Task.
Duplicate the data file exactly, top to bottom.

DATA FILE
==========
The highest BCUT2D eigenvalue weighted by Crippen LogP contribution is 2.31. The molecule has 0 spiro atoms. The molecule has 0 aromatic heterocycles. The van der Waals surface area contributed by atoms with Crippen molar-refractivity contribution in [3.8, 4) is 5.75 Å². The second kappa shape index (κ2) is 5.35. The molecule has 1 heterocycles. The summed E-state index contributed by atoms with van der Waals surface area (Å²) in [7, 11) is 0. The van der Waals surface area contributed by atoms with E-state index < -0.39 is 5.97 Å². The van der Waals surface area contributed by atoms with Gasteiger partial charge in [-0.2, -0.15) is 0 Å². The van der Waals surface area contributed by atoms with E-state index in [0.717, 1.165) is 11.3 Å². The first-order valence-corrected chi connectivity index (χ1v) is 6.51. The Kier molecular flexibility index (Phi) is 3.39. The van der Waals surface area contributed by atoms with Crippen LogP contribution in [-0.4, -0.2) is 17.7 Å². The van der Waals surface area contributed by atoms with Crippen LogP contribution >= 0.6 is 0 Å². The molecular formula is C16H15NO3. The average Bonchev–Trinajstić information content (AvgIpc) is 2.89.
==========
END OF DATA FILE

The highest BCUT2D eigenvalue weighted by Crippen LogP contribution is 2.31. The molecule has 0 spiro atoms. The molecule has 0 aromatic heterocycles. The van der Waals surface area contributed by atoms with Crippen molar-refractivity contribution in [3.8, 4) is 5.75 Å². The second kappa shape index (κ2) is 5.35. The molecule has 1 heterocycles. The summed E-state index contributed by atoms with van der Waals surface area (Å²) in [7, 11) is 0. The van der Waals surface area contributed by atoms with E-state index < -0.39 is 5.97 Å². The van der Waals surface area contributed by atoms with Gasteiger partial charge in [-0.2, -0.15) is 0 Å². The van der Waals surface area contributed by atoms with E-state index in [0.717, 1.165) is 11.3 Å². The first-order valence-corrected chi connectivity index (χ1v) is 6.51. The Kier molecular flexibility index (Phi) is 3.39. The van der Waals surface area contributed by atoms with Crippen LogP contribution in [-0.4, -0.2) is 17.7 Å². The van der Waals surface area contributed by atoms with Crippen LogP contribution >= 0.6 is 0 Å². The molecular formula is C16H15NO3. The average Bonchev–Trinajstić information content (AvgIpc) is 2.89.